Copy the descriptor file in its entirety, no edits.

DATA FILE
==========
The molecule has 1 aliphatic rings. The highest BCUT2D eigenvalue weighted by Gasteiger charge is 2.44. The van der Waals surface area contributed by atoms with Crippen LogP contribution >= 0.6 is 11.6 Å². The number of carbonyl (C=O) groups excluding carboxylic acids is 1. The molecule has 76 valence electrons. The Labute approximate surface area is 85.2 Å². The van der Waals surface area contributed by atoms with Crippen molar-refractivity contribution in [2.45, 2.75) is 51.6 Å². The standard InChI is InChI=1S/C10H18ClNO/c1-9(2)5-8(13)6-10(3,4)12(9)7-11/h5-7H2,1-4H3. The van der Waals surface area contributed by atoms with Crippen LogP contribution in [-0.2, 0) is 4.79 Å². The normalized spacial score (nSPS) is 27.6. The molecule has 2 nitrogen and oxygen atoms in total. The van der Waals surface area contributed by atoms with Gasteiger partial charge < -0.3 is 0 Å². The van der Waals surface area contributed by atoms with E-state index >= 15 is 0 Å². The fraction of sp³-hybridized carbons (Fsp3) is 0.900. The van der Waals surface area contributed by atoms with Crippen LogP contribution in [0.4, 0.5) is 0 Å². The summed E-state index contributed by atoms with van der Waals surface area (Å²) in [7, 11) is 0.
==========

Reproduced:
The molecule has 1 aliphatic rings. The highest BCUT2D eigenvalue weighted by Gasteiger charge is 2.44. The van der Waals surface area contributed by atoms with Crippen LogP contribution >= 0.6 is 11.6 Å². The number of carbonyl (C=O) groups excluding carboxylic acids is 1. The molecule has 76 valence electrons. The Labute approximate surface area is 85.2 Å². The van der Waals surface area contributed by atoms with Crippen molar-refractivity contribution in [2.45, 2.75) is 51.6 Å². The standard InChI is InChI=1S/C10H18ClNO/c1-9(2)5-8(13)6-10(3,4)12(9)7-11/h5-7H2,1-4H3. The van der Waals surface area contributed by atoms with Crippen LogP contribution in [-0.2, 0) is 4.79 Å². The normalized spacial score (nSPS) is 27.6. The molecule has 2 nitrogen and oxygen atoms in total. The van der Waals surface area contributed by atoms with Gasteiger partial charge < -0.3 is 0 Å². The van der Waals surface area contributed by atoms with E-state index >= 15 is 0 Å². The fraction of sp³-hybridized carbons (Fsp3) is 0.900. The van der Waals surface area contributed by atoms with Crippen LogP contribution in [0.4, 0.5) is 0 Å². The summed E-state index contributed by atoms with van der Waals surface area (Å²) in [7, 11) is 0.